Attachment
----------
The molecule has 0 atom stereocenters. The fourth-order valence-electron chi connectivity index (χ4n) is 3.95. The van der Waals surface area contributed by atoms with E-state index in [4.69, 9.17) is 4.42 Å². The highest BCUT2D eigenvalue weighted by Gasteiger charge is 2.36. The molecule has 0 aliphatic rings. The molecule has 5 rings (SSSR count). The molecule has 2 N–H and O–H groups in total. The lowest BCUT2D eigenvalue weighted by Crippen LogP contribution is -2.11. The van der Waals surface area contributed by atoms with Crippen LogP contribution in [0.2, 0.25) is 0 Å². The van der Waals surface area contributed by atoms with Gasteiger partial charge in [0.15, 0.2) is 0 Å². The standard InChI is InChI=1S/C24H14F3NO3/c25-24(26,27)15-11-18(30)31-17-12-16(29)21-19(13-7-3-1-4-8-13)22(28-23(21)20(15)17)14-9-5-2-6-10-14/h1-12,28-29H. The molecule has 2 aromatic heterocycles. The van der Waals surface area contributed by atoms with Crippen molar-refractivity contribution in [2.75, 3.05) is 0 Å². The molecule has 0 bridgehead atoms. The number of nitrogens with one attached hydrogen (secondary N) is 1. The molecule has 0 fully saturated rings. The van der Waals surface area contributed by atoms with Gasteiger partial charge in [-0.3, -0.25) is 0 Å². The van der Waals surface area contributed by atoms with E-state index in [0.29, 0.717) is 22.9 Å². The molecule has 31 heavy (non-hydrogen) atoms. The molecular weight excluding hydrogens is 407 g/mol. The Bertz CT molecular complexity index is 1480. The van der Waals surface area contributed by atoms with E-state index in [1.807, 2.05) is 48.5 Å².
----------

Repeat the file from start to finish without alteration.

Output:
The molecule has 0 atom stereocenters. The fourth-order valence-electron chi connectivity index (χ4n) is 3.95. The van der Waals surface area contributed by atoms with E-state index in [4.69, 9.17) is 4.42 Å². The highest BCUT2D eigenvalue weighted by Gasteiger charge is 2.36. The molecule has 0 aliphatic rings. The molecule has 5 rings (SSSR count). The molecule has 2 N–H and O–H groups in total. The lowest BCUT2D eigenvalue weighted by Crippen LogP contribution is -2.11. The van der Waals surface area contributed by atoms with Crippen LogP contribution in [0.2, 0.25) is 0 Å². The van der Waals surface area contributed by atoms with Gasteiger partial charge in [0.15, 0.2) is 0 Å². The standard InChI is InChI=1S/C24H14F3NO3/c25-24(26,27)15-11-18(30)31-17-12-16(29)21-19(13-7-3-1-4-8-13)22(28-23(21)20(15)17)14-9-5-2-6-10-14/h1-12,28-29H. The molecule has 2 aromatic heterocycles. The van der Waals surface area contributed by atoms with Crippen molar-refractivity contribution in [2.75, 3.05) is 0 Å². The molecule has 0 bridgehead atoms. The number of nitrogens with one attached hydrogen (secondary N) is 1. The molecule has 0 fully saturated rings. The van der Waals surface area contributed by atoms with Gasteiger partial charge in [-0.3, -0.25) is 0 Å². The van der Waals surface area contributed by atoms with E-state index in [0.29, 0.717) is 22.9 Å². The molecule has 31 heavy (non-hydrogen) atoms. The molecular weight excluding hydrogens is 407 g/mol. The Bertz CT molecular complexity index is 1480. The van der Waals surface area contributed by atoms with E-state index in [1.807, 2.05) is 48.5 Å².